Previously, it was determined that a 2 bp mutation of the CCAAT sequence site within the ERSE inactivates its transcriptional activity (18). To assess the contribution of the individual ERSEs, plasmids containing mutated CCAAT sequence of specific ERSEs were constructed (Fig. 2A). We observed that inactivation of ERSE2 in -169(ERSE2m) did not have any effect whereas inactivation of ERSE1 with intact ERSE2 and ERSE3 in -169(ERSE1m) substantially reduced induction of the Grp78 promoter by both TSA and MS-275. Similarly, inactivation of ERSE1 with intact ERSE2 in -144(ERSE1m) resulted in minimal induction by TSA or MS-275 (Fig. 2A). Collectively, these results establish that ERSE1 is essential for Grp78 induction by HDAC inhibitors, and that class 1 HDAC is likely to be responsible for suppression of the Grp78 promoter.
To determine the specific elements within the tripartite-structured ERSE1 responsible for the induction of the Grp78 promoter by HDAC inhibitors, the -112Luc plasmid was used as a template for creating plasmids containing mutations that prevented the binding of transcription factors with specific affinity for elements within ERSE1. The constructs mut1, mut2 and mut3 contained mutations in the NF-Y, TF-II-I/Sp and YY1/ATF6 binding sites, respectively (Fig. 2B). An additional mutant, mut 4, contained mutations in both the YY1/ATF6 and TFII-I/Sp binding sites. Transfections were carried out under similar conditions to Fig 2A. We observed that the CCAAT sequence representing NF-Y binding site is most important for HDAC inhibitors-induced transcription of the -112Luc promoter fragment, as its mutation (mut 1) abolished the promoter induction by both TSA and MS-275 (Fig. 2B). Mutation of the TF-II-1/Sp site (mut 2) was without effect and a 30% reduction of induction was observed for mutation of the YY1/ATF6 site (mut 3). Interestingly, when these sites were mutated in combination (mut 4), a 70% reduction was observed.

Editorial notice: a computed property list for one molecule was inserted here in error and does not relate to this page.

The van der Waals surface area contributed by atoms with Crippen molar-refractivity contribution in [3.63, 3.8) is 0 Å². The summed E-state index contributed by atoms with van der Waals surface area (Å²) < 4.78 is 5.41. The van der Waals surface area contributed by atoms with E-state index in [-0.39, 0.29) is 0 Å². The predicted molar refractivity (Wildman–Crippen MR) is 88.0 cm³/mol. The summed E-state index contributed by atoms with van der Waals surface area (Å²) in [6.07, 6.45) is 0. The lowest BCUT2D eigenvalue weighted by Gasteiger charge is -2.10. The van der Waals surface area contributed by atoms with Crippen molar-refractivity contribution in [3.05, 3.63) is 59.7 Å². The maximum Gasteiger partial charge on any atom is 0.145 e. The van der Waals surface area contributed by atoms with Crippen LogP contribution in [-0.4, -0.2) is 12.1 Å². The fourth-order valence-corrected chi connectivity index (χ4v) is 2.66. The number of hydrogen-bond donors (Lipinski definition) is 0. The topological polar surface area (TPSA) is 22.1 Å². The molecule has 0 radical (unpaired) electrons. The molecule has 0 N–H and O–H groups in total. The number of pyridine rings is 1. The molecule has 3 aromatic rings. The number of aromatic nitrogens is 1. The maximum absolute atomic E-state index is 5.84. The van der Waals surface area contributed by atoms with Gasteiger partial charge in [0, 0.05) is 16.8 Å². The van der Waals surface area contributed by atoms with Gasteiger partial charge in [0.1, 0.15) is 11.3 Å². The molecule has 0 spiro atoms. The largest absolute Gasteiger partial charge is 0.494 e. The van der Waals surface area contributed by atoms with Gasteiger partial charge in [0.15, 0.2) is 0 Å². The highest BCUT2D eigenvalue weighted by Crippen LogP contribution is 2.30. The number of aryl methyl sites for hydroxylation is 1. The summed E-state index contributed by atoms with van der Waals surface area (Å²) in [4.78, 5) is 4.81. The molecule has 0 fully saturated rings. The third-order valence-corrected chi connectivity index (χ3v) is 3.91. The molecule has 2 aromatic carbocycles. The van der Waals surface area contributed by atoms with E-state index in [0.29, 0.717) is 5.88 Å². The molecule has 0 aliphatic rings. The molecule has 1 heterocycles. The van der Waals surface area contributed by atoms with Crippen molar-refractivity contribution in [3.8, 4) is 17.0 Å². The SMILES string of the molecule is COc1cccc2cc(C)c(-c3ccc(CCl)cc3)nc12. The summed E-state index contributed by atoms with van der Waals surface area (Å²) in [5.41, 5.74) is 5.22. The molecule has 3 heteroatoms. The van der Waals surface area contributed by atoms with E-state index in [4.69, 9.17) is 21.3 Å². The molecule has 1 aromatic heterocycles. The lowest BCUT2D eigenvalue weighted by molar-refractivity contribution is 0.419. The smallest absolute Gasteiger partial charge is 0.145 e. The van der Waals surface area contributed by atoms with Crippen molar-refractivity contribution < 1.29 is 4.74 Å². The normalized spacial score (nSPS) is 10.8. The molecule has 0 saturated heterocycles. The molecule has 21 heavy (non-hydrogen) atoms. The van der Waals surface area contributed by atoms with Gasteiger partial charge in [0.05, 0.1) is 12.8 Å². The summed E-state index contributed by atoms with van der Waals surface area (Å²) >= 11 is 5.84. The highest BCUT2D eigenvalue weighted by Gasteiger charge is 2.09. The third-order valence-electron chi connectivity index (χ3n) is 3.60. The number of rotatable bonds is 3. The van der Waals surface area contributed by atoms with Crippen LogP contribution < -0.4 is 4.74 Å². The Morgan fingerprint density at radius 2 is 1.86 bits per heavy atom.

Our observation in transfection assays that MS-275, an HDAC inhibitor that only blocks HDAC1, -2 and -3 at the concentrations used in our experiments (23), is able to induce the Grp78 promoter similar to the level of TSA, provides the first hint that this class of HDACs may be responsible for Grp78 promoter repression. To identify the HDAC involved, HeLa cells were transfected with flag-tagged HDAC1, -2 and -3 expressing plasmids along with -169Luc, -112Luc, -79Luc and the luciferase activity were determined. As a control, the HDAC3-repressible luciferase reporter plasmid pGL191 (24) was analyzed in parallel. Prior to transfection, the expression level of each of the HDAC was determined to be similar by Western blot analysis (Fig. 3A insert). For each HDAC, varying doses were tested for effect on the promoter activity (Fig. 3A). For the Grp78 promoter, overexpression of HDAC1 at the higher doses substantially repressed both the -112Luc and -169Luc reporter activity. No change was seen in the -79Luc and pGL191 activity for HDAC1, and neither promoter responded to HDAC2 overexpression. The Gdf11 promoter (pGL191) was suppressed by overexpression of HDAC3 in a dosage dependent manner, as was expected (24), but the Grp78 promoter did not. These results show that HDAC1 is a repressor of the Grp78 promoter activity.
To confirm that HDAC1 is necessary for repression of the Grp78 promoter, siRNA oligos directed against human HDAC1, 2, or 3 were transfected them into HeLa cells along with the Grp78 promoter reporter plasmids. The pGL191 Gdf11 reporter was also transfected as a control. The siRNAs against HDAC 1, -2 and -3 sufficiently inhibited the expression their respective targets as determined by quantitative RT-PCR (Fig. 3B). In agreement with the data showing that overexpression of HDAC1 represses -112Luc, depletion of HDAC1 but not HDAC 2 or 3 increased the activity of the -112Luc. Additionally, the pGL191 Gdf11 promoter responded to the depletion of HDAC3 but not HDAC1 or 2, as expected (Fig. 3C). These findings identify HDAC1 as the primary HDAC responsible for transcriptional repression on the Grp78 promoter and it acts through the sequence spanning -112 and -79, which contains ERSE1.